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United States Department of Agriculture

Agricultural Research Service

Title: Using Geographic Information to Acquire Wild Crop Germplasm for Ex Situ Collections: Map Development and Field Use.

Authors
item Greene, Stephanie
item Hart, Thomas - SPATIAL DATA ASSOC.
item Afonin, Alexandr - ST. PETERSBURG UNIV.

Submitted to: Crop Science
Publication Type: Peer Reviewed Journal
Publication Acceptance Date: January 19, 1999
Publication Date: June 19, 1999
Citation: Greene, S.L., T.C. Hart, A. Afonin. 1999. Using geographic information to acquire wild crop germplasm for ex situ collections: I. map development and field use. Crop Science 39:836-842.

Interpretive Summary: A common method for collecting germplasm diversity is to collect from geographically distinct populations. The objective of this study was to show how geographic information can provide a new level of precision for understanding landscape variation and help collectors find germplasm growing in diverse sites. An exploration to collect forage legumes in the Caucasus mountains, Russia, in 1995 was used as a case study. The development of a GIS database and accompanying map products and how these products were used to guide collecting are discussed. Information sources included Russian maps, orbital satellite imagery, remotely-sensed elevation data, and long term climate data from weather stations. A GIS database was developed and used to produce the following maps: soil classification, roads and trails, vegetation, and topography. Climate modeling techniques were used to create maps reflecting climate zones. Assessment of map-based and site-specific geographic feature during the collection trip provided collectors with an increased understanding of how the physical features of the collection landscape may have influenced the geographic differentiation of 75% of the germplasm accessions collected.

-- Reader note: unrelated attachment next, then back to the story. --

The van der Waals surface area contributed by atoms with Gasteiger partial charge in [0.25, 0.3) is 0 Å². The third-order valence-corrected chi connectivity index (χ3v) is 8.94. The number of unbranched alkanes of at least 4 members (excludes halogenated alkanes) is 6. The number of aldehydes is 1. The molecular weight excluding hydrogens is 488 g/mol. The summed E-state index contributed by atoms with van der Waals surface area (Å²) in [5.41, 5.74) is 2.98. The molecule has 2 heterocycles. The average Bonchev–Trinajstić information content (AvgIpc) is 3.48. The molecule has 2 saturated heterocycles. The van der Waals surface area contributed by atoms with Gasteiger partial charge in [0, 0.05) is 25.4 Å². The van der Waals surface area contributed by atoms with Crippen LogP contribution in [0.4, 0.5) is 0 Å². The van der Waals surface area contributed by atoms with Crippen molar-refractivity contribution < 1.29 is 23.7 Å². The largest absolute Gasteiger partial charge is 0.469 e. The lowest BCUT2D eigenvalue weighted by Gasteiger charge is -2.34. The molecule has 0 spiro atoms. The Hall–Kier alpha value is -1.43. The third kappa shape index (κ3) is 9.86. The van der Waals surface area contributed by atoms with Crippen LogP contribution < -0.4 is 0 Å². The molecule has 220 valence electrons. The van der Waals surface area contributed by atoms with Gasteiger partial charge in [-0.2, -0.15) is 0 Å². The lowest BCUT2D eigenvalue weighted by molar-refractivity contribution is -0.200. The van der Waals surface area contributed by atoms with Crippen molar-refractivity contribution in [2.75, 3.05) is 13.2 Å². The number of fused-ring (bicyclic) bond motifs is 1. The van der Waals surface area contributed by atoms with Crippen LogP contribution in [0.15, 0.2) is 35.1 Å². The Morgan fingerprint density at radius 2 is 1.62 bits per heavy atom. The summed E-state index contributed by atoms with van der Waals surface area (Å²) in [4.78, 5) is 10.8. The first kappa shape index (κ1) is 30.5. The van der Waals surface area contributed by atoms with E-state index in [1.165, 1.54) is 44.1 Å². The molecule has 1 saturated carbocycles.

Technical Abstract: A common strategy for sampling intraspecific genetic diversity is to maximize sampling geographically distinct populations. The objective of this study was to illustrate how geographic information coupled with geographic information system analysis (GIS) can provide a new level of precision for establishing frameworks for sampling germplasm occurring in diverse sites. An exploration to collect forage legumes in the Caucasus mountains, Russia, in 1995 was used as a case study. The development of a GIS database and accompanying map products and how these products were used to guide collecting are discussed. Information souces included Russian maps, orbital satellite imagery, remotely-sensed elevation data, and long term climate data from weather stations. A GIS database was developed and used to produce the following maps: soil classification, roads and trails, vegetation, and topography. Climate modeling techniques were used to create maps reflecting climate zones. Assessment of map-based and site-specific geographic feature during the collection trip provided collectors with an increased understanding of how the physical features of the collection landscape may have influenced the geographic differentiation of 75% of the germplasm accessions collected.

Last Modified: 10/1/2014
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